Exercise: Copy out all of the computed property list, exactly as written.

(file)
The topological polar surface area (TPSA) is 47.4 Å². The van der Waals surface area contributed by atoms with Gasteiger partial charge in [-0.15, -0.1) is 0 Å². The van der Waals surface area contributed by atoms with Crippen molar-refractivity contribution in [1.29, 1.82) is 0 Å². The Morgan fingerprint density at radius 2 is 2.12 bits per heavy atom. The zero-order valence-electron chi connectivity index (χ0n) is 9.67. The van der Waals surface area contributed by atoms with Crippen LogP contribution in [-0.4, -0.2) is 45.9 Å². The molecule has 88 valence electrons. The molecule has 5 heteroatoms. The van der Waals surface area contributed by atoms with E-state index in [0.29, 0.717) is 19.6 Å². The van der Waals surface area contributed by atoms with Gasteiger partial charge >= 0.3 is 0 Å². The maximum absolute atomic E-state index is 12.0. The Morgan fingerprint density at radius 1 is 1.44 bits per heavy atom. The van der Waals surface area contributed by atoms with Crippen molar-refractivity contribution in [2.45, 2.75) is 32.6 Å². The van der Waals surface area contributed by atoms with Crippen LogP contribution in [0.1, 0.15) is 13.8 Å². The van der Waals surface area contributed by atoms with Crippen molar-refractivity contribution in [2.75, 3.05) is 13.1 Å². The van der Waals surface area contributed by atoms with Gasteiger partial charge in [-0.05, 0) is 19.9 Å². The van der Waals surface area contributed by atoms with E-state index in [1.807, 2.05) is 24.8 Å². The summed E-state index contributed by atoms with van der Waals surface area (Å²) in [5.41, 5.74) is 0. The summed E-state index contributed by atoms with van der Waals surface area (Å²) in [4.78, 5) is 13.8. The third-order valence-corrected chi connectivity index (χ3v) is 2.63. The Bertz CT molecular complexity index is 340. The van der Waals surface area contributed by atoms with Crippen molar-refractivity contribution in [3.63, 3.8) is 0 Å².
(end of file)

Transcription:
The topological polar surface area (TPSA) is 47.4 Å². The van der Waals surface area contributed by atoms with Gasteiger partial charge in [-0.15, -0.1) is 0 Å². The van der Waals surface area contributed by atoms with Crippen molar-refractivity contribution in [1.29, 1.82) is 0 Å². The Morgan fingerprint density at radius 2 is 2.12 bits per heavy atom. The zero-order valence-electron chi connectivity index (χ0n) is 9.67. The van der Waals surface area contributed by atoms with Crippen LogP contribution in [-0.4, -0.2) is 45.9 Å². The molecule has 88 valence electrons. The molecule has 5 heteroatoms. The van der Waals surface area contributed by atoms with E-state index in [0.29, 0.717) is 19.6 Å². The van der Waals surface area contributed by atoms with Gasteiger partial charge >= 0.3 is 0 Å². The maximum absolute atomic E-state index is 12.0. The Morgan fingerprint density at radius 1 is 1.44 bits per heavy atom. The van der Waals surface area contributed by atoms with Crippen molar-refractivity contribution in [2.45, 2.75) is 32.6 Å². The van der Waals surface area contributed by atoms with Crippen LogP contribution in [0.1, 0.15) is 13.8 Å². The van der Waals surface area contributed by atoms with Crippen molar-refractivity contribution in [2.75, 3.05) is 13.1 Å². The van der Waals surface area contributed by atoms with Gasteiger partial charge in [-0.05, 0) is 19.9 Å². The van der Waals surface area contributed by atoms with E-state index in [1.807, 2.05) is 24.8 Å². The summed E-state index contributed by atoms with van der Waals surface area (Å²) in [5.41, 5.74) is 0. The summed E-state index contributed by atoms with van der Waals surface area (Å²) in [4.78, 5) is 13.8. The third-order valence-corrected chi connectivity index (χ3v) is 2.63. The Bertz CT molecular complexity index is 340. The van der Waals surface area contributed by atoms with Crippen molar-refractivity contribution in [3.63, 3.8) is 0 Å².